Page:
Chinese films held back by one-party rule
Beijing's heavy hand dooms dreams of global blockbusters to disappointment
2017 was a good year for blockbuster hit movies in China. The top 10 highest-grossing locally made pictures earned an aggregated 16.1 billion yuan, or $2.4 billion, far more than the $1.9 billion earned by the top 10 foreign imports mostly from Hollywood.
But if you live outside the People's Republic of China, the odds are slim that you saw any of the top 10, let alone any of the hundreds more that were churned out by the country's huge production industry. And chances are equally slim that you will see any of the 800 or so movies that China will offer to the world in 2018 either. Hollywood's movies sold some $18 billion worth of tickets outside of North America in 2017; Chinese movies earned a tiny fraction of that amount internationally, barely 1%. The country's biggest hit ever, the action-thriller "Wolf Warrior II," earned $854 million at the Chinese box office, but just $4 million overseas.
Why does China, with the world's largest population, and with its rich artistic, literary and cultural history, have so little ability to interest anyone outside its borders in its cinematic output? Why, with its government's desperate desire and enormous financial ability to achieve "soft power" by spreading its cultural influence and ideas around the globe, cannot the Chinese film industry create even a single movie that the world wants to see?
China has lately poured billions upon billions of dollars into state-of-the-art production facilities in hopes of achieving the international respect that global filmmakers and talents like America's Steven Spielberg, England's Christopher Nolan, Japan's Hayao Miyzazaki and India's Aamir Khan seem to win so effortlessly. But this investment has returned discouragingly limited results and for good reasons.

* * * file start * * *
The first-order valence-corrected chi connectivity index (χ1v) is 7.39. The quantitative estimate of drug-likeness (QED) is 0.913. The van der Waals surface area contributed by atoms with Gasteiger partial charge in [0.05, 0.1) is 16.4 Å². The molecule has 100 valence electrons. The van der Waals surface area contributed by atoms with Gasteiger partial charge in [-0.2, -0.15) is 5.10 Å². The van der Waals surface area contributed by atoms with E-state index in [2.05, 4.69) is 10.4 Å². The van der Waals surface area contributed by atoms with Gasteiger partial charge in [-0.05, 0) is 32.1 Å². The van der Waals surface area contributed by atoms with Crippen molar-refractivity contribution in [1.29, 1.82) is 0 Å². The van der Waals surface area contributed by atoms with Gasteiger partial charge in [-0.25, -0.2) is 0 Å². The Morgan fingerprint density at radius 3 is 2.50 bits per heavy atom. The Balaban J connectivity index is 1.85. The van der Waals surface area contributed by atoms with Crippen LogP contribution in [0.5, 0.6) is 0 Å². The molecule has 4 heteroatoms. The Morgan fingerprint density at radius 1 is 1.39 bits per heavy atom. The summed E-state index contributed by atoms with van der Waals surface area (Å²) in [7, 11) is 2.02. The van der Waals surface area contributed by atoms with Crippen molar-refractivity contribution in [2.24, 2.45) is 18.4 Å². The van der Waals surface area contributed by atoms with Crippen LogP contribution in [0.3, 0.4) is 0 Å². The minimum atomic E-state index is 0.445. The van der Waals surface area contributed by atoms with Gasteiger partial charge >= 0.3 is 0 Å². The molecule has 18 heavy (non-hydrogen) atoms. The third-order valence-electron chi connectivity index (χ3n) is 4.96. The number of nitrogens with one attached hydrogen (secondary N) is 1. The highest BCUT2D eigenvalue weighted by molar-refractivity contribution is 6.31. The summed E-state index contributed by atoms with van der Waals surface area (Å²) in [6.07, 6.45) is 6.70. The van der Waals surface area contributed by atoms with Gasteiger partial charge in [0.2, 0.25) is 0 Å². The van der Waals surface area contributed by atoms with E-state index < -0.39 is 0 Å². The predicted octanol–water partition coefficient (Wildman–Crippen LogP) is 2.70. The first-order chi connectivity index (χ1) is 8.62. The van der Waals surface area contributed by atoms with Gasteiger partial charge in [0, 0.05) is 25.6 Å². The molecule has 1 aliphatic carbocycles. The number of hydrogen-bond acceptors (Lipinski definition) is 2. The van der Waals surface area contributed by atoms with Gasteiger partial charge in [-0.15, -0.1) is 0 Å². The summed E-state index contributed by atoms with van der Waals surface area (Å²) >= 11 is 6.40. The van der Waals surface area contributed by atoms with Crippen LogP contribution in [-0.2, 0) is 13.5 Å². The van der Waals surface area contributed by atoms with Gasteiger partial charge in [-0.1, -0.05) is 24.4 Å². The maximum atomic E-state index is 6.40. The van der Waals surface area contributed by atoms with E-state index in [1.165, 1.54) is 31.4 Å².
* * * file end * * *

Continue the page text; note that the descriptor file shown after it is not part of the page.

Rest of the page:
First, while China has invested heavily in hard assets for cultural production -- technical equipment of all kinds -- it has never placed much value on soft assets, that is, the unquantifiable human skills and experience that are the lifeblood of creativity. Few Chinese investors respect the vital importance of the creative spark, and as a consequence they do not reward it. Film and TV projects are treated as industrial enterprises that require the firm hand of a dictatorial director. There is precious little support for training and development in the fields of screenwriting, songwriting and other "intangible" arts, and so China's talent pool in these areas is extremely shallow.
Next, China's state arts and culture investment occurs under a political regime that is deeply antagonistic toward true artistic expression. On the one hand China's communist culture czars exhort artists and writers to "uphold the spiritual torch of the Chinese nationality and produce a greater number of excellent works" (former President Hu Jintao) while they simultaneously smother the efforts of their country's greatest artists. It's emblematic that China's most famous artist, Ai Weiwei, is the global poster boy for Chinese oppression and intolerance of independent thought.